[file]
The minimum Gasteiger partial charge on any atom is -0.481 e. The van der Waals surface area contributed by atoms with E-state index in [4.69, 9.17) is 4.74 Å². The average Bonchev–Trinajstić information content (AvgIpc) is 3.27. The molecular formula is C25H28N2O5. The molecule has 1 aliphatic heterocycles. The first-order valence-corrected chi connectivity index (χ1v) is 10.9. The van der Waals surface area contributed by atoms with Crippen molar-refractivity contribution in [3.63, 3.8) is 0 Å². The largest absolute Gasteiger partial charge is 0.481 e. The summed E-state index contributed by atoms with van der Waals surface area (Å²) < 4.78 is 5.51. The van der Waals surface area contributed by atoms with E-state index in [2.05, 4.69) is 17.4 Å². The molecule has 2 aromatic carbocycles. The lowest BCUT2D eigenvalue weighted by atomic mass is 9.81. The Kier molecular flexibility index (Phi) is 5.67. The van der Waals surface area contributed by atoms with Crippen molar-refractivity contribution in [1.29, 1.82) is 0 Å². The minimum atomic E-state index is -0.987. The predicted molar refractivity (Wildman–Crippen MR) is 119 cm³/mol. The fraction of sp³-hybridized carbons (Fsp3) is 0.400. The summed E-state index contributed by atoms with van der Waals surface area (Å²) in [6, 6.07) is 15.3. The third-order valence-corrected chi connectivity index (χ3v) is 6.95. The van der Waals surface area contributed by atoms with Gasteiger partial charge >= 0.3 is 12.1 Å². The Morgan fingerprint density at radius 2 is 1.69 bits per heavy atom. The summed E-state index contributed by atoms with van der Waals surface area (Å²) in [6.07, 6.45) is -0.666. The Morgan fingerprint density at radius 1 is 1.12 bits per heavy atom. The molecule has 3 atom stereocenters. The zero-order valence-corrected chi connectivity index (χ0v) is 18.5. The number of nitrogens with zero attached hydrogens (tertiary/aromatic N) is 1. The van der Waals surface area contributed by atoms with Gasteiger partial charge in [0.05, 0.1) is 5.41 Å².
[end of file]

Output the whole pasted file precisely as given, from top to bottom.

The minimum Gasteiger partial charge on any atom is -0.481 e. The van der Waals surface area contributed by atoms with E-state index in [4.69, 9.17) is 4.74 Å². The average Bonchev–Trinajstić information content (AvgIpc) is 3.27. The molecular formula is C25H28N2O5. The molecule has 1 aliphatic heterocycles. The first-order valence-corrected chi connectivity index (χ1v) is 10.9. The van der Waals surface area contributed by atoms with Crippen molar-refractivity contribution in [3.63, 3.8) is 0 Å². The largest absolute Gasteiger partial charge is 0.481 e. The summed E-state index contributed by atoms with van der Waals surface area (Å²) < 4.78 is 5.51. The van der Waals surface area contributed by atoms with E-state index in [2.05, 4.69) is 17.4 Å². The molecule has 2 aromatic carbocycles. The lowest BCUT2D eigenvalue weighted by atomic mass is 9.81. The Kier molecular flexibility index (Phi) is 5.67. The van der Waals surface area contributed by atoms with Crippen molar-refractivity contribution in [1.29, 1.82) is 0 Å². The minimum atomic E-state index is -0.987. The predicted molar refractivity (Wildman–Crippen MR) is 119 cm³/mol. The fraction of sp³-hybridized carbons (Fsp3) is 0.400. The summed E-state index contributed by atoms with van der Waals surface area (Å²) in [6, 6.07) is 15.3. The third-order valence-corrected chi connectivity index (χ3v) is 6.95. The van der Waals surface area contributed by atoms with Gasteiger partial charge >= 0.3 is 12.1 Å². The Morgan fingerprint density at radius 2 is 1.69 bits per heavy atom. The summed E-state index contributed by atoms with van der Waals surface area (Å²) in [6.07, 6.45) is -0.666. The Morgan fingerprint density at radius 1 is 1.12 bits per heavy atom. The molecule has 3 atom stereocenters. The zero-order valence-corrected chi connectivity index (χ0v) is 18.5. The number of nitrogens with zero attached hydrogens (tertiary/aromatic N) is 1. The van der Waals surface area contributed by atoms with Gasteiger partial charge in [0.05, 0.1) is 5.41 Å².